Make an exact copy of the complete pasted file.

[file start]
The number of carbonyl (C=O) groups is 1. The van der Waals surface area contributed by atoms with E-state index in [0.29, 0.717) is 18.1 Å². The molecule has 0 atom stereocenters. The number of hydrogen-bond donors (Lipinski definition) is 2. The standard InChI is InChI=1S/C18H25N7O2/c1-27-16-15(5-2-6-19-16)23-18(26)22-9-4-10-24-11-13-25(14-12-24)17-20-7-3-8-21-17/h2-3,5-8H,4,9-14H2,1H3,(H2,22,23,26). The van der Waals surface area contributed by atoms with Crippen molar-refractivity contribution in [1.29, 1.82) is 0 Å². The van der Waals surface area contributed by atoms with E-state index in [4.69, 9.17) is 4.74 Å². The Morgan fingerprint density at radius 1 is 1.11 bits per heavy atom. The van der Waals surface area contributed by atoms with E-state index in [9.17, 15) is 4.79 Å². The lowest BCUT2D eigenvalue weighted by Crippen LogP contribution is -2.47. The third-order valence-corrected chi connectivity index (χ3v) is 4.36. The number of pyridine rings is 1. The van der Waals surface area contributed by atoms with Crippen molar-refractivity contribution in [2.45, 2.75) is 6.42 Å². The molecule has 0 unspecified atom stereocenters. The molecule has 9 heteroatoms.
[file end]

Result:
The number of carbonyl (C=O) groups is 1. The van der Waals surface area contributed by atoms with E-state index in [0.29, 0.717) is 18.1 Å². The molecule has 0 atom stereocenters. The number of hydrogen-bond donors (Lipinski definition) is 2. The standard InChI is InChI=1S/C18H25N7O2/c1-27-16-15(5-2-6-19-16)23-18(26)22-9-4-10-24-11-13-25(14-12-24)17-20-7-3-8-21-17/h2-3,5-8H,4,9-14H2,1H3,(H2,22,23,26). The van der Waals surface area contributed by atoms with Crippen molar-refractivity contribution in [1.29, 1.82) is 0 Å². The van der Waals surface area contributed by atoms with E-state index in [4.69, 9.17) is 4.74 Å². The Morgan fingerprint density at radius 1 is 1.11 bits per heavy atom. The van der Waals surface area contributed by atoms with E-state index in [9.17, 15) is 4.79 Å². The lowest BCUT2D eigenvalue weighted by Crippen LogP contribution is -2.47. The third-order valence-corrected chi connectivity index (χ3v) is 4.36. The number of pyridine rings is 1. The van der Waals surface area contributed by atoms with Crippen molar-refractivity contribution in [2.45, 2.75) is 6.42 Å². The molecule has 0 unspecified atom stereocenters. The molecule has 9 heteroatoms.